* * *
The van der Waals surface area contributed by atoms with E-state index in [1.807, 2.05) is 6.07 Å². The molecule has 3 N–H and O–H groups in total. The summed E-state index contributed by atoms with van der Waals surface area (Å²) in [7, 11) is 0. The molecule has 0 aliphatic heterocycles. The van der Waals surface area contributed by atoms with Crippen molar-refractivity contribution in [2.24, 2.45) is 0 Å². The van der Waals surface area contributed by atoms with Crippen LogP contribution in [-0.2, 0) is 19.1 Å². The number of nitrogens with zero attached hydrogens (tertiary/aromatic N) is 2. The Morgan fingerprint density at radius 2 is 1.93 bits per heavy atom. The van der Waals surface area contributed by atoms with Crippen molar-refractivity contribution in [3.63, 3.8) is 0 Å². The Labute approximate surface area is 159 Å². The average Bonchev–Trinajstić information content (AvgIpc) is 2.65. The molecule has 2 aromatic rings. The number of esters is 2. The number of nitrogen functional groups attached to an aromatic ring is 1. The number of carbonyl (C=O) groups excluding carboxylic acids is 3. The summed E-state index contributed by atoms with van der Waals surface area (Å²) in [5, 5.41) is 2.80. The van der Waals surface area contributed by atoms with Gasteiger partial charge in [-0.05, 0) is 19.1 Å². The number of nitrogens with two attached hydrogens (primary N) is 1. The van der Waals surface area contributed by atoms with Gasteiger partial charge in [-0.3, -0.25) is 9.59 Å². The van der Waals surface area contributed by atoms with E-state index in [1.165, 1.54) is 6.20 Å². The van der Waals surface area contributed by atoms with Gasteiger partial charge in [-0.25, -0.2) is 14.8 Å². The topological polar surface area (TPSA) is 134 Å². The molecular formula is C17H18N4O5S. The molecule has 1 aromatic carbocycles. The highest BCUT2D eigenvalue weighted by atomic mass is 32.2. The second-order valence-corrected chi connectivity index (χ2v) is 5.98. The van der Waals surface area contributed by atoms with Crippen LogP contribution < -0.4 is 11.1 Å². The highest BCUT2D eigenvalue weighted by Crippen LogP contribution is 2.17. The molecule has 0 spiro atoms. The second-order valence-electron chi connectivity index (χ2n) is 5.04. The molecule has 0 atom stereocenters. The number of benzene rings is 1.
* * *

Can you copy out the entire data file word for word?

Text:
The van der Waals surface area contributed by atoms with E-state index in [1.807, 2.05) is 6.07 Å². The molecule has 3 N–H and O–H groups in total. The summed E-state index contributed by atoms with van der Waals surface area (Å²) in [7, 11) is 0. The molecule has 0 aliphatic heterocycles. The van der Waals surface area contributed by atoms with Crippen molar-refractivity contribution in [2.24, 2.45) is 0 Å². The van der Waals surface area contributed by atoms with Crippen LogP contribution in [-0.2, 0) is 19.1 Å². The number of nitrogens with zero attached hydrogens (tertiary/aromatic N) is 2. The Morgan fingerprint density at radius 2 is 1.93 bits per heavy atom. The van der Waals surface area contributed by atoms with Crippen molar-refractivity contribution in [3.63, 3.8) is 0 Å². The Labute approximate surface area is 159 Å². The average Bonchev–Trinajstić information content (AvgIpc) is 2.65. The molecule has 2 aromatic rings. The number of esters is 2. The number of nitrogen functional groups attached to an aromatic ring is 1. The number of carbonyl (C=O) groups excluding carboxylic acids is 3. The summed E-state index contributed by atoms with van der Waals surface area (Å²) in [5, 5.41) is 2.80. The van der Waals surface area contributed by atoms with Gasteiger partial charge in [-0.05, 0) is 19.1 Å². The number of nitrogens with two attached hydrogens (primary N) is 1. The van der Waals surface area contributed by atoms with Gasteiger partial charge in [-0.3, -0.25) is 9.59 Å². The van der Waals surface area contributed by atoms with E-state index in [1.165, 1.54) is 6.20 Å². The van der Waals surface area contributed by atoms with Gasteiger partial charge in [-0.25, -0.2) is 14.8 Å². The topological polar surface area (TPSA) is 134 Å². The molecular formula is C17H18N4O5S. The molecule has 1 aromatic carbocycles. The highest BCUT2D eigenvalue weighted by atomic mass is 32.2. The second-order valence-corrected chi connectivity index (χ2v) is 5.98. The van der Waals surface area contributed by atoms with Crippen LogP contribution < -0.4 is 11.1 Å². The highest BCUT2D eigenvalue weighted by Crippen LogP contribution is 2.17. The molecule has 0 spiro atoms. The second-order valence-electron chi connectivity index (χ2n) is 5.04. The molecule has 0 atom stereocenters. The number of benzene rings is 1.